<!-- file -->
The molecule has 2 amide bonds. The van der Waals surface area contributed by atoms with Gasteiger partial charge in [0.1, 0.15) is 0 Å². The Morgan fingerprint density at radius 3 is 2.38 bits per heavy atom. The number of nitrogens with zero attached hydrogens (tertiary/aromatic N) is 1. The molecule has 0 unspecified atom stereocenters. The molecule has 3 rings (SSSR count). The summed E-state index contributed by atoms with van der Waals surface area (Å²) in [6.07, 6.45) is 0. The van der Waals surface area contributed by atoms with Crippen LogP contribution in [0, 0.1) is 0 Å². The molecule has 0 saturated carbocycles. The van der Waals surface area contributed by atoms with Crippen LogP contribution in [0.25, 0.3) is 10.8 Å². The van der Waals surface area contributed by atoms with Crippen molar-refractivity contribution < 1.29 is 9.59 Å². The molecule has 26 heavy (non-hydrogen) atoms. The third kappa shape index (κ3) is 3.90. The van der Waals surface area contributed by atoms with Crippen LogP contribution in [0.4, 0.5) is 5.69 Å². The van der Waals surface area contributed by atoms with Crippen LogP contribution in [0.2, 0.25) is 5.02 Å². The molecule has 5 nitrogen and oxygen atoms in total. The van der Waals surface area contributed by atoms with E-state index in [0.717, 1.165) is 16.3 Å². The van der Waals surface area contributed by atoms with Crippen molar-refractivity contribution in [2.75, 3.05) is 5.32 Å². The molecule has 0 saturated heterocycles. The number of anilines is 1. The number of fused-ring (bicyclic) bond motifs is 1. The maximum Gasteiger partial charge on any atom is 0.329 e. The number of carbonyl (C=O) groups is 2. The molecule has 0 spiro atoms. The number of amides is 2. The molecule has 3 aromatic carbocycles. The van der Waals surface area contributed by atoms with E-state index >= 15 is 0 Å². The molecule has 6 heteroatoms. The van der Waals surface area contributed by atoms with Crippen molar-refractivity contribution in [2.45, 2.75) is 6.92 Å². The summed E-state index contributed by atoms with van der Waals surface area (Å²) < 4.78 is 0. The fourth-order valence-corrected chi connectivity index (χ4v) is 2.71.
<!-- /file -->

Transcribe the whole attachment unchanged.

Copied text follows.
The molecule has 2 amide bonds. The van der Waals surface area contributed by atoms with Gasteiger partial charge in [0.1, 0.15) is 0 Å². The Morgan fingerprint density at radius 3 is 2.38 bits per heavy atom. The number of nitrogens with zero attached hydrogens (tertiary/aromatic N) is 1. The molecule has 0 unspecified atom stereocenters. The molecule has 3 rings (SSSR count). The summed E-state index contributed by atoms with van der Waals surface area (Å²) in [6.07, 6.45) is 0. The van der Waals surface area contributed by atoms with Crippen LogP contribution in [0, 0.1) is 0 Å². The molecule has 0 saturated carbocycles. The van der Waals surface area contributed by atoms with Crippen LogP contribution in [0.25, 0.3) is 10.8 Å². The van der Waals surface area contributed by atoms with Crippen molar-refractivity contribution < 1.29 is 9.59 Å². The molecule has 26 heavy (non-hydrogen) atoms. The third kappa shape index (κ3) is 3.90. The van der Waals surface area contributed by atoms with Crippen LogP contribution in [0.4, 0.5) is 5.69 Å². The van der Waals surface area contributed by atoms with Crippen LogP contribution in [0.2, 0.25) is 5.02 Å². The molecule has 5 nitrogen and oxygen atoms in total. The van der Waals surface area contributed by atoms with E-state index in [0.717, 1.165) is 16.3 Å². The van der Waals surface area contributed by atoms with Crippen molar-refractivity contribution in [2.75, 3.05) is 5.32 Å². The molecule has 0 saturated heterocycles. The number of anilines is 1. The number of fused-ring (bicyclic) bond motifs is 1. The maximum Gasteiger partial charge on any atom is 0.329 e. The number of carbonyl (C=O) groups is 2. The molecule has 0 spiro atoms. The number of amides is 2. The molecule has 3 aromatic carbocycles. The van der Waals surface area contributed by atoms with E-state index >= 15 is 0 Å². The molecule has 6 heteroatoms. The van der Waals surface area contributed by atoms with Crippen molar-refractivity contribution in [2.45, 2.75) is 6.92 Å². The summed E-state index contributed by atoms with van der Waals surface area (Å²) < 4.78 is 0. The fourth-order valence-corrected chi connectivity index (χ4v) is 2.71.